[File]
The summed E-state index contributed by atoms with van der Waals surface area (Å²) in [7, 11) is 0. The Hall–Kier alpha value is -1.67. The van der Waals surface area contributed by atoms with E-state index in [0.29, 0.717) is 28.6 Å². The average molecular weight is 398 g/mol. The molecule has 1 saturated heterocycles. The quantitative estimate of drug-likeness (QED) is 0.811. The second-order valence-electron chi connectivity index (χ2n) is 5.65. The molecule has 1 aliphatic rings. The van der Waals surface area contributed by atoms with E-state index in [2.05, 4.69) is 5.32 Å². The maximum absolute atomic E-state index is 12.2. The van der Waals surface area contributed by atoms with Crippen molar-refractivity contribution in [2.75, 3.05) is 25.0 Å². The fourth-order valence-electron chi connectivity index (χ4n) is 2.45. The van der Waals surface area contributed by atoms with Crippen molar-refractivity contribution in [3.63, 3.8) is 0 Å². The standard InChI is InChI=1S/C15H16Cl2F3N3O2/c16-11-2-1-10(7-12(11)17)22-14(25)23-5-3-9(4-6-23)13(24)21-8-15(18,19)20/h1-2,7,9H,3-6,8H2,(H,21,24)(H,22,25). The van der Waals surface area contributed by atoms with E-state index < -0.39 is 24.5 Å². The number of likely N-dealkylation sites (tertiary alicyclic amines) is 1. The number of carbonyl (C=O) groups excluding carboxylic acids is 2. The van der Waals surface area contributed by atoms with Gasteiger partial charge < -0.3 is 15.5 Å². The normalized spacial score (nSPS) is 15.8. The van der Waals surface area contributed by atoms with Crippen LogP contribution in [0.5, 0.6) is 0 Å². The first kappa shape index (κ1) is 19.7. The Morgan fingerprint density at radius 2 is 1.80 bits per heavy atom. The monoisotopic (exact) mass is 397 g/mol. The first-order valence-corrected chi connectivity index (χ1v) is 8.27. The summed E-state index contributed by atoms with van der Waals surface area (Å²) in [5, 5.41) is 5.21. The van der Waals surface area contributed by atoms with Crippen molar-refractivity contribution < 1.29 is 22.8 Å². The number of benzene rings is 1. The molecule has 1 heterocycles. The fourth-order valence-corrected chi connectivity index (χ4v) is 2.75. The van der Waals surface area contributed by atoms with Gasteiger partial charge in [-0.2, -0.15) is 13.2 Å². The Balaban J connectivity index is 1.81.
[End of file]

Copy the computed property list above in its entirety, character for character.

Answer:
The summed E-state index contributed by atoms with van der Waals surface area (Å²) in [7, 11) is 0. The Hall–Kier alpha value is -1.67. The van der Waals surface area contributed by atoms with E-state index in [0.29, 0.717) is 28.6 Å². The average molecular weight is 398 g/mol. The molecule has 1 saturated heterocycles. The quantitative estimate of drug-likeness (QED) is 0.811. The second-order valence-electron chi connectivity index (χ2n) is 5.65. The molecule has 1 aliphatic rings. The van der Waals surface area contributed by atoms with E-state index in [2.05, 4.69) is 5.32 Å². The maximum absolute atomic E-state index is 12.2. The van der Waals surface area contributed by atoms with Crippen molar-refractivity contribution in [2.75, 3.05) is 25.0 Å². The fourth-order valence-electron chi connectivity index (χ4n) is 2.45. The van der Waals surface area contributed by atoms with Crippen molar-refractivity contribution in [3.63, 3.8) is 0 Å². The standard InChI is InChI=1S/C15H16Cl2F3N3O2/c16-11-2-1-10(7-12(11)17)22-14(25)23-5-3-9(4-6-23)13(24)21-8-15(18,19)20/h1-2,7,9H,3-6,8H2,(H,21,24)(H,22,25). The van der Waals surface area contributed by atoms with E-state index < -0.39 is 24.5 Å². The number of likely N-dealkylation sites (tertiary alicyclic amines) is 1. The number of carbonyl (C=O) groups excluding carboxylic acids is 2. The van der Waals surface area contributed by atoms with Gasteiger partial charge < -0.3 is 15.5 Å². The normalized spacial score (nSPS) is 15.8. The van der Waals surface area contributed by atoms with Crippen LogP contribution in [0.5, 0.6) is 0 Å². The first kappa shape index (κ1) is 19.7. The Morgan fingerprint density at radius 2 is 1.80 bits per heavy atom. The monoisotopic (exact) mass is 397 g/mol. The first-order valence-corrected chi connectivity index (χ1v) is 8.27. The summed E-state index contributed by atoms with van der Waals surface area (Å²) in [5, 5.41) is 5.21. The van der Waals surface area contributed by atoms with Crippen molar-refractivity contribution < 1.29 is 22.8 Å². The number of benzene rings is 1. The molecule has 1 heterocycles. The fourth-order valence-corrected chi connectivity index (χ4v) is 2.75. The van der Waals surface area contributed by atoms with Gasteiger partial charge in [-0.2, -0.15) is 13.2 Å². The Balaban J connectivity index is 1.81.